The writing critique (involving another writer) can be very wide ranging without even including grammar.  Quite simply, there are many topics to critique in a manuscript.  I’ve personally found that being in a really good writer’s group has provided the best writer’s critiques for me.  It’s also taught me to become better at doing critiques for others as well.  There’s an advantage that this has in the following way.  In the group I’ve been in, we’ve talked about all the steps and processes (and many other facets) of the writing business with accomplished and experienced professionals, and we all respect one another and really want each other to succeed.  So, when we do writing critiques for one another, we can discuss with one another exactly what we’re trying to find out about our own writing and how to make it better. 

Certainly, not all writing groups are created equal. I was blessed to find a great one. In short, if you’re in a group that you think might have the opposite of some of the respect and desire for everyone to succeed that I just mentioned, you might want to re-consider your membership in it.  At the very least, a good critique group shouldn’t be trying to pass off destructive criticism as constructive.  If you’re unsure of this, talk to another writer about it.  This is one area that is well covered in terms of writer’s experiences.

In doing the writer’s critique, some of the things we might do is go line by line, reading it out loud to one another.  This can be the writer reading or the one reviewing it.  Hearing the reviewer read your writing for a page, and then alternating so you read it, gives you both an opportunity to hear the difference in the intended voice.  You as the writer will read what you “meant”, and the reviewer will read the way anybody but the writer will have read.  This will get varied results, but it’s a good observational exercise.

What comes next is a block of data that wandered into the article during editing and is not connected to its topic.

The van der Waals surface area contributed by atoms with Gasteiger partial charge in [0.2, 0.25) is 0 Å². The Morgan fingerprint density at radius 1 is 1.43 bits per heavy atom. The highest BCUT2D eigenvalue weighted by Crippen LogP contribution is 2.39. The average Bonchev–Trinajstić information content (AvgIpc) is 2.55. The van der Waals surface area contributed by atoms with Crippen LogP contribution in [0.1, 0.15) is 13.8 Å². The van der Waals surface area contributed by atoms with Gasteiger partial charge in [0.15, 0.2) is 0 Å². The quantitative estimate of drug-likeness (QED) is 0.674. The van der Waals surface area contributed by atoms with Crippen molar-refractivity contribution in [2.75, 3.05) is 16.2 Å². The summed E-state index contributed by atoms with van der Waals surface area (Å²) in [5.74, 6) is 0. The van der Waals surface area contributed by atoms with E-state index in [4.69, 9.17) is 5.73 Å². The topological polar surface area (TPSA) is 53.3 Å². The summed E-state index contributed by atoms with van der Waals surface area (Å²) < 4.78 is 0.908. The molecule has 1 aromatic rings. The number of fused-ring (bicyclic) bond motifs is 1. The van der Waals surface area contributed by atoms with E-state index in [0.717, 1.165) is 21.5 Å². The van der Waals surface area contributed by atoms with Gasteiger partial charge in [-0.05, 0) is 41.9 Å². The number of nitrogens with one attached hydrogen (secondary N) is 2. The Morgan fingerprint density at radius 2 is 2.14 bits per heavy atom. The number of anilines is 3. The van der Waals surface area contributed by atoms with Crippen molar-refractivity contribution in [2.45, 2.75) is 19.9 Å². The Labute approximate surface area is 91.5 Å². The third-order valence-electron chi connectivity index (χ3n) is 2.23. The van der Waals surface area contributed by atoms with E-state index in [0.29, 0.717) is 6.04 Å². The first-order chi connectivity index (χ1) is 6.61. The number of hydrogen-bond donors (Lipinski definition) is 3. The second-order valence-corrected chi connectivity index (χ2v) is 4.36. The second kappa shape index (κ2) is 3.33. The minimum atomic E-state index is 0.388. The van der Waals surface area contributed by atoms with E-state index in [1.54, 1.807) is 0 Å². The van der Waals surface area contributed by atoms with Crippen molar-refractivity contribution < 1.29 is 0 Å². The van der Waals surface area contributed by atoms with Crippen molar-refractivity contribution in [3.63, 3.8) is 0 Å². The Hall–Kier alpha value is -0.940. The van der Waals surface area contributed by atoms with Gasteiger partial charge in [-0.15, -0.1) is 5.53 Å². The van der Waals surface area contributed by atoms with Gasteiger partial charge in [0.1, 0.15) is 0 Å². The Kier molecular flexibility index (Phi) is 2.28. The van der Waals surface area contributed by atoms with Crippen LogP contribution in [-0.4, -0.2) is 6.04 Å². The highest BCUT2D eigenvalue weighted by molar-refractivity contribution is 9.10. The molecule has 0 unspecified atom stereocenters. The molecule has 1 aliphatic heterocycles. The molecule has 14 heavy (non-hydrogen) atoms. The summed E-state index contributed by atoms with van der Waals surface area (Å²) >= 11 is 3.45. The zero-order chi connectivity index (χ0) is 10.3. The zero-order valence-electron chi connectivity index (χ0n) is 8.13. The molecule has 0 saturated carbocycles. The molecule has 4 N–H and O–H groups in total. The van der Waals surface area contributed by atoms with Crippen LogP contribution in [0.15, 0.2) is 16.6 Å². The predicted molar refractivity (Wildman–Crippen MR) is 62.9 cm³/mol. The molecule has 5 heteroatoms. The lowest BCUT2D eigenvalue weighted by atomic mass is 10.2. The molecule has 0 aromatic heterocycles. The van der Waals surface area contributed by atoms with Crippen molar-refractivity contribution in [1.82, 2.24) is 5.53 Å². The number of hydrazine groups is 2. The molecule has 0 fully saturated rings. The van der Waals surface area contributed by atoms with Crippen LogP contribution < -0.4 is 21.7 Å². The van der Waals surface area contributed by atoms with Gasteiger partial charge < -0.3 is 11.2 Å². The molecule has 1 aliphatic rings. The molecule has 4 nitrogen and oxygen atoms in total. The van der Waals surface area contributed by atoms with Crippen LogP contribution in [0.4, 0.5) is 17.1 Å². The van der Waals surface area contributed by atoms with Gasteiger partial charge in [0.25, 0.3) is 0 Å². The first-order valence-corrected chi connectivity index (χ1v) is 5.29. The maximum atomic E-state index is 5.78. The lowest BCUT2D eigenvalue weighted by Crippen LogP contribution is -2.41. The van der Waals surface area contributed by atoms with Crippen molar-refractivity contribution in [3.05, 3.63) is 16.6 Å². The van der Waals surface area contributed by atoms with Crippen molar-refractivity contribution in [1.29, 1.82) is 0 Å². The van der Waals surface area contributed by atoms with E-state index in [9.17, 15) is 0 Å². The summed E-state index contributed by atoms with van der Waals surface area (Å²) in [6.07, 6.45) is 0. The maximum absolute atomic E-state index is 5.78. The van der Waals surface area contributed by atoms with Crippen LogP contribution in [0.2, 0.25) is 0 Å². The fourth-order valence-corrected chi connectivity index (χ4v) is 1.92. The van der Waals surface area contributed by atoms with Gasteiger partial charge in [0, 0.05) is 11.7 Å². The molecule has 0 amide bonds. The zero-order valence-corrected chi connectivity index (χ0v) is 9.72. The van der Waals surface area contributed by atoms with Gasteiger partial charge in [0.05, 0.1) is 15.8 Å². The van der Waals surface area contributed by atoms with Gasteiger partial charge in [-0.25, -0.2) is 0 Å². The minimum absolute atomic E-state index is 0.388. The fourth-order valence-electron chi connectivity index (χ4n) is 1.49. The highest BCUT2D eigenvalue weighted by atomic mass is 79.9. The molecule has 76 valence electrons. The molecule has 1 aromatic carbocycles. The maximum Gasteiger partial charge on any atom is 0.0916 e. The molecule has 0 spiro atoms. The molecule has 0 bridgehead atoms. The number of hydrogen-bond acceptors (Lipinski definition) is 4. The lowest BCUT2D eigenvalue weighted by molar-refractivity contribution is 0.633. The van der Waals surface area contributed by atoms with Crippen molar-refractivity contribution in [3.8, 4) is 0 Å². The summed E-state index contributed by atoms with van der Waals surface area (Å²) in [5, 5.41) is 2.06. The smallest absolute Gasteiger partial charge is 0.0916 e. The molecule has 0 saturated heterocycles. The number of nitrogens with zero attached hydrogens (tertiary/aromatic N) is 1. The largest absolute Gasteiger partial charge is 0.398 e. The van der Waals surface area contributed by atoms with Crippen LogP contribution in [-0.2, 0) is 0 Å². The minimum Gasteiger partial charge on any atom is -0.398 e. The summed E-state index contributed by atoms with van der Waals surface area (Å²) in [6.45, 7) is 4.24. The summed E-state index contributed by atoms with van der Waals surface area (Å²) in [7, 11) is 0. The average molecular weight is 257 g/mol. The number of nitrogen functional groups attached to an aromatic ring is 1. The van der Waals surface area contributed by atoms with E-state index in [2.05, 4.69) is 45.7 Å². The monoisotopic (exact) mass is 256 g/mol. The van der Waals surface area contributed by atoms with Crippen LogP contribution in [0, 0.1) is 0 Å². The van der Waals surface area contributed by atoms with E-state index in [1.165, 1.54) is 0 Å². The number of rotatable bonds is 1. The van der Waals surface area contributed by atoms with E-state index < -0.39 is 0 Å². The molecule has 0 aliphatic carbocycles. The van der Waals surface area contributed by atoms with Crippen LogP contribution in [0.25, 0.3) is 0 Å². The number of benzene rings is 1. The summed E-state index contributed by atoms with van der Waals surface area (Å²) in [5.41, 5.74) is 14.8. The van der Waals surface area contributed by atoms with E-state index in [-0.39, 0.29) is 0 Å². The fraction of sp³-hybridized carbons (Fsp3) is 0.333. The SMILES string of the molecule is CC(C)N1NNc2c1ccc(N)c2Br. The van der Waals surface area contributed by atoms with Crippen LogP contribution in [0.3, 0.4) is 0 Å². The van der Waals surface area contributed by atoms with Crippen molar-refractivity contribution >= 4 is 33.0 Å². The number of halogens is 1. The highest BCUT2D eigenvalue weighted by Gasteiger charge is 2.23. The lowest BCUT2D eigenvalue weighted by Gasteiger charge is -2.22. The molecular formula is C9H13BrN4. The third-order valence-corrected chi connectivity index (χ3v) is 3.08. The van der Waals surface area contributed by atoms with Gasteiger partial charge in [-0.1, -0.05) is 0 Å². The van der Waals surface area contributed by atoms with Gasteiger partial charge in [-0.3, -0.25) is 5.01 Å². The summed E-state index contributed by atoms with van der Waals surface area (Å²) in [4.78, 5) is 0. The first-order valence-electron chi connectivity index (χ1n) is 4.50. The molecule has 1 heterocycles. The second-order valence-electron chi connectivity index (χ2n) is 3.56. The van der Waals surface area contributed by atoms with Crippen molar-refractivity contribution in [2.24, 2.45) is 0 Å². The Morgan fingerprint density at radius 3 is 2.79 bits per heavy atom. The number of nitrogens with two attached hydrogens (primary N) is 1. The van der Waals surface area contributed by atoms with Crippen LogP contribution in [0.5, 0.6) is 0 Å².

Hearing the voice through your writing, recognizing where tension needs to be added, having too much expository instead of just letting the characters do the acting, etc.  These are only a few of the many things that are to be discussed between you and the writer that you’ve chosen to review your work. 

You won’t always have the option of being able to interact openly with the writer doing the critique.  Sometimes, you’ll discuss through email what you’re interested in, and they’ll tell you what they usually concentrate on during a critique.  After they review it, they’ll give you a write-up on what they found.  There are paid professional services for this as well, where you might have the option of having them critique either a portion of your manuscript, or the whole thing, for varying prices.  This gives you a chance to read their review on the portion to give you an idea of what to do for the rest of your manuscript.  If you like what they found and think you’re better off with them reviewing your whole manuscript, you have that option.  All of the available services have varying degrees of analysis, so be sure to find out all you can about what they’re going to do for you before you choose one.

All in all, choosing someone to review your manuscript is a critical one, and the experience can have a lasting effect on you.  Many writers have been put off by a negative experience, and many have good experiences where they’ve walked away more enthusiastic than before.  This latter one is worth waiting for, as you patiently go through the process of dealing with finding the right reviewer for your writing.


  1. […] 11. Testing Out Your Manuscript […]